USD/CAD has posted gains in the Tuesday session. Early in North American trade, the pair is trading at 1.3130. On the release front, there are no Canadian events on the schedule. The US will release Flash Manufacturing and Service PMIs. On Wednesday, Canada releases Core Retail Sales, with the markets expecting a strong gain of 0.8%. In the US, the Federal Reserve will publish the minutes of the January policy meeting.
Canadian indicators started the week on a positive note, as Wholesale Sales in December jumped 0.7%, above the forecast of 0.3%. More good news is expected from Core Retail Sales on Wednesday, with an estimate of 0.8%. The week wraps up with CPI, which has posted two straight declines, as inflation levels remain weak. However, the markets are expecting a 0.3% gain in the January report. If these key indicators match or beat their estimates, the Canadian dollar could get a boost against the greenback.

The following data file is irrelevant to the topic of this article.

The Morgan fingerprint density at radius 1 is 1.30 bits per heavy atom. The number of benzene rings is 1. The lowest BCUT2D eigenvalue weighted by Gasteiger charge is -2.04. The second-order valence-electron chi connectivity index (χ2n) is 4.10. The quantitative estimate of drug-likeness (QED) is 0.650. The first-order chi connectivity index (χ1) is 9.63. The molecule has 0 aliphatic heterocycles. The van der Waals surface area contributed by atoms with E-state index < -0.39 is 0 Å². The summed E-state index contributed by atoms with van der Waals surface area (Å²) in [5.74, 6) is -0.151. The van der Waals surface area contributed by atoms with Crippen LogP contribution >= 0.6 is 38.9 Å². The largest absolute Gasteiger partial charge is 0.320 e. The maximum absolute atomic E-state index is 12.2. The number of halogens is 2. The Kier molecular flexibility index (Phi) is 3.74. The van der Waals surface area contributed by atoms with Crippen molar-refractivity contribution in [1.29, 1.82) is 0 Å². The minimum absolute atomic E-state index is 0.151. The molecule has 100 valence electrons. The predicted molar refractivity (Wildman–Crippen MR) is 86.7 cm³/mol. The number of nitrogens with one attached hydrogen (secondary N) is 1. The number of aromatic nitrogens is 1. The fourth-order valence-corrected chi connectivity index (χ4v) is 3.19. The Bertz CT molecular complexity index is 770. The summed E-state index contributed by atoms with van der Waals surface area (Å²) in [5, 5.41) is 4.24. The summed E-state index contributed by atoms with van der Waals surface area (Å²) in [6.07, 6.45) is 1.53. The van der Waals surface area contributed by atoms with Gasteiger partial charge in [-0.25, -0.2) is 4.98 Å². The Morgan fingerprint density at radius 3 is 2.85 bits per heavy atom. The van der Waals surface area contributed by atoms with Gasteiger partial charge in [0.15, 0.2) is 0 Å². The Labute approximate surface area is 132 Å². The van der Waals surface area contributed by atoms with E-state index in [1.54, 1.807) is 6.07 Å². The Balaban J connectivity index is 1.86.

After Fed Chair Janet Yellen’s upbeat take on the US economy, the markets are keen to review the Fed policy minutes, which will be released on Wednesday. Testifying before Congress last week, Yellen noted that inflation is moving towards the Fed’s 2 percent target, the labor market remains red-hot and consumer spending is strong. Yellen strongly hinted that a rate hike was imminent, leaving the markets to speculate if the Fed prefers to make a move in March or June. If the US economy stays on track in 2017, analysts expect two or three rate hikes of a quarter-point. At the same time, the Fed wants to take into account the economic stance of the new administration, but this remains an elusive goal. Donald Trump continues to have difficulty filling in key cabinet positions and the media continues to probe connections between Trump officials and Russia. Trump has fired back by bitterly attacking the media, and lost in the mayhem is a clear and coherent economic policy. Although Trump has been in office for just over a month, the perception of a muddled and disoriented White House is creating uncertainty in the markets, and is, as Trump would say, "bad for business".